The European Parliament has overwhelmingly voted in favor of a new law that will compel manufacturers, including Apple Inc., to equip all portable electronics devices sold across the European Union with a USB-C charging port.
The rule, which passed the Europen Parliament by a vote of 602 in favor and 13 against with eight abstentions, does not apply to mobile phones alone. The rule applies also applies to tablets, digital cameras, headphones and headsets, handheld video game consoles and portable speakers, e-readers, keyboards, mice, portable navigation systems, earbuds and laptops that are rechargeable via a wired cable.
Exceptions to the rule apply for devices that are too small for a USB-C port, such as health trackers, smart watches and some sports equipment. For exempted devices, companies must clearly label the devices to inform consumers that the device does not use USB-C.
The vote in the European Parliament does not make the rule official, with the proposal now going to the European Council for a final vote. However, given the overwhelming support, the council vote is considered by some to now be a forgone conclusion.
Proposals to force a common charging standard on manufacturers in the EU go back nearly a decade but finally became a solid proposal in September 2021. At the time, European Commission Executive Vice President Margrethe Vestager said that consumers “were frustrated long enough about incompatible chargers piling up in their drawers” and that the EU had given the industry “plenty of time to come up with their own solutions.”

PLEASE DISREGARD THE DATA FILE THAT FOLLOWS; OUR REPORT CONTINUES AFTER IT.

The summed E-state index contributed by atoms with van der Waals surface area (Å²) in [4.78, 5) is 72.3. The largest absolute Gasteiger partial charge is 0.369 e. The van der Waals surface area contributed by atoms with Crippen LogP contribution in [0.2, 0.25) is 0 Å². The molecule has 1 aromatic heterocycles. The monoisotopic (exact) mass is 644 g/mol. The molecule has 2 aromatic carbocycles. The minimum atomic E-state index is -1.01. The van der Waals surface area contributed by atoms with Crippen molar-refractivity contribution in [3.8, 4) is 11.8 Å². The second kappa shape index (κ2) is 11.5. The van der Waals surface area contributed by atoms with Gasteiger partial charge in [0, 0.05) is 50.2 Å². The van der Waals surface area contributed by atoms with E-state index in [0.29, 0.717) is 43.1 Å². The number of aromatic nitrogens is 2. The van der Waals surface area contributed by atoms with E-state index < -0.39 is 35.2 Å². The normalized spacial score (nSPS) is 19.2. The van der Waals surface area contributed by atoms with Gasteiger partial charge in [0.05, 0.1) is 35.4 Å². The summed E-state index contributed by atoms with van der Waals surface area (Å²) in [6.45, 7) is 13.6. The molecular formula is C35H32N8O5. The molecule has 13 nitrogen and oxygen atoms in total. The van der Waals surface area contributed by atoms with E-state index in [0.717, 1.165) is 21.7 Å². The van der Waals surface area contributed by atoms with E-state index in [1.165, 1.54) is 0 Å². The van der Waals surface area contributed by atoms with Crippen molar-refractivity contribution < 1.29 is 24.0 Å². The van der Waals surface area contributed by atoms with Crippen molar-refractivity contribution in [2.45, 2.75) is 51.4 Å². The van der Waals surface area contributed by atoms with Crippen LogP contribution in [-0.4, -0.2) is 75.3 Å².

The rule, as it stands, would require the adoption of USB-C by the end of 2024.
“We have waited more than ten years for these rules, but we can finally leave the current plethora of chargers in the past,” European Parliament member Alex Agius Saliba, said in a statement. “This future-proof law allows for the development of innovative charging solutions in the future and it will benefit everyone – from frustrated consumers to our vulnerable environment.”
Knowing that the rule was coming, Apple has been rumored to be looking to switch to USB-C on iPhones since 2019, with a report in May claiming that iPhones with USB-C charging were likely in 2023. Apple already offers USB-C charging on a number of iPad and MacBook models.
The new EU rules do not apply to using USB-C cables alone with standards also set for fast charging. Under the rules, all devices that support fast charging have to have the same charging speed, allowing users to charge their devices at the same speed with any compatible chargers.